Who's afraid of Australian guests would be a great title for a short story. But then, I'm sure it's been done over and over and over.

Bill Critch said...

Why do Australian women put up with the men there?"
"Why do Australians travel so much?"
Both very good questions.
Another would be, "Why, when Australians visit do I worry if theyare EVER going to leave?"

Vanessa said...

We've started the Aussie dinner party tradition here in the UK. Can't beat it!

Anonymous said...

Brilliant! I loved this story. Thank you!
Wanna come to a dinner party?

Anonymous said...

I love it. They don't do dinner parties in the south either. You just can't beat an Aussie dinner party.

Anonymous said...


I've had better experiences of Ozzie dinner parties and now live in the US.

When I lived in Adelaide I went to lots of dinner parties that were great. We dressed up (formal), the hosts excelled in showing off culinary skills, we danced to the Stones & John Mayall(Greetings From LA).early 80's
These dinner parties consisted of mainly the same group who were into the arts and antiques.
I went to one in the adelaide Hills that lasted all weekend in a big country home.The lady who threw the dinner party had a craft supply store in Adelaide.Everybody knew and liked everybody else.(as far as I could see).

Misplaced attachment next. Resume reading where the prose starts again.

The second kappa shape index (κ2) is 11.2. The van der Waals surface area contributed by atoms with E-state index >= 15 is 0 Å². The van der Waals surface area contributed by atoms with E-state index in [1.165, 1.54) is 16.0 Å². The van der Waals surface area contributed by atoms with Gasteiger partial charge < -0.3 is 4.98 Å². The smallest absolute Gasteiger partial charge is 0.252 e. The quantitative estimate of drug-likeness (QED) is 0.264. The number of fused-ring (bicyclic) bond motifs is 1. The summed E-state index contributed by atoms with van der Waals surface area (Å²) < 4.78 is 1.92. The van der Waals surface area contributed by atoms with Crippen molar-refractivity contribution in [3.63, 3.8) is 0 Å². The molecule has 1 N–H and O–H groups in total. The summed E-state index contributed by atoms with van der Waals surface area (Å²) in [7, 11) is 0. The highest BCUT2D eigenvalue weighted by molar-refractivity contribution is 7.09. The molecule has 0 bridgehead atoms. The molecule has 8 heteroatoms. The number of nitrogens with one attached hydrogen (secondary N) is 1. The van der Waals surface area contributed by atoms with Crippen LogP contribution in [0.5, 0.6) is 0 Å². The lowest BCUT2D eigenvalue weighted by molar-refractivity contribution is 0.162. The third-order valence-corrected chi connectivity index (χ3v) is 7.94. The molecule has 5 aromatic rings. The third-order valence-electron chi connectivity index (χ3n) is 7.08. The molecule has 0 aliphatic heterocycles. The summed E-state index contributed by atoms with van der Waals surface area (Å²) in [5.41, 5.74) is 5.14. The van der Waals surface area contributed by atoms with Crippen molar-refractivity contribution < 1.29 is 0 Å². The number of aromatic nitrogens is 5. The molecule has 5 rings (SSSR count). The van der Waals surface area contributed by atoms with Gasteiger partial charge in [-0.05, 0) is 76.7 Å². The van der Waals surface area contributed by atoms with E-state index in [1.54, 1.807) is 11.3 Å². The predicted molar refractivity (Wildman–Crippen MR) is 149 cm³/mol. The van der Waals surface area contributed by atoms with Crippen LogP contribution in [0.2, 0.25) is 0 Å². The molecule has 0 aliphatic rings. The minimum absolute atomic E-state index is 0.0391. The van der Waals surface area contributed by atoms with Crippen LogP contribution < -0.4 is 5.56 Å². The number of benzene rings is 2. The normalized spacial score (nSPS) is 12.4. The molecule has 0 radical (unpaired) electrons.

Any excuse for another party. I recall one fellow was going overseas and many parties were thrown for his departure and also arrival back home.He owned an antique store on Unley Road.
It was great!!!

Anonymous said...

Cancelling the dinner party means a death in the family or something similar... you do NOT cancel to show off that you have a heavy social guess what.... no-one cares about any of that shit in Australia! You go, because you know you will have a 'fat time' and a few laughs and make friends, despite probably disagreeing with their politics. Love it! KS> Australian in London, 2001-2011

Anonymous said...

Thank you! It was so lovely to read this - it makes me homesick for Australia. We have had lots and lots of Aussie dinner parties here in the US - though we realised we needed to tone down the sarcasm and fun-making.

Kylie Not Minogue said...

My husband and I, both from Adelaide, have taken it upon ourselves to introduce the concept of the dinner party to our friends in the South. Some get it - hours of sitting, eating, drinking, laughing and making grand, ill-informed statements. Others seem to be confused by the absence of hotdogs, hamburgers, tv and back slapping.

Anonymous said...

Frankly, there are plenty of dinner parties in Manhattan.

We just don't invite Australians.

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pavlova8 said...

Love, you haven't lived in Australia for ages, the Australian dinner party isn't what it used to be - that's both good and bad.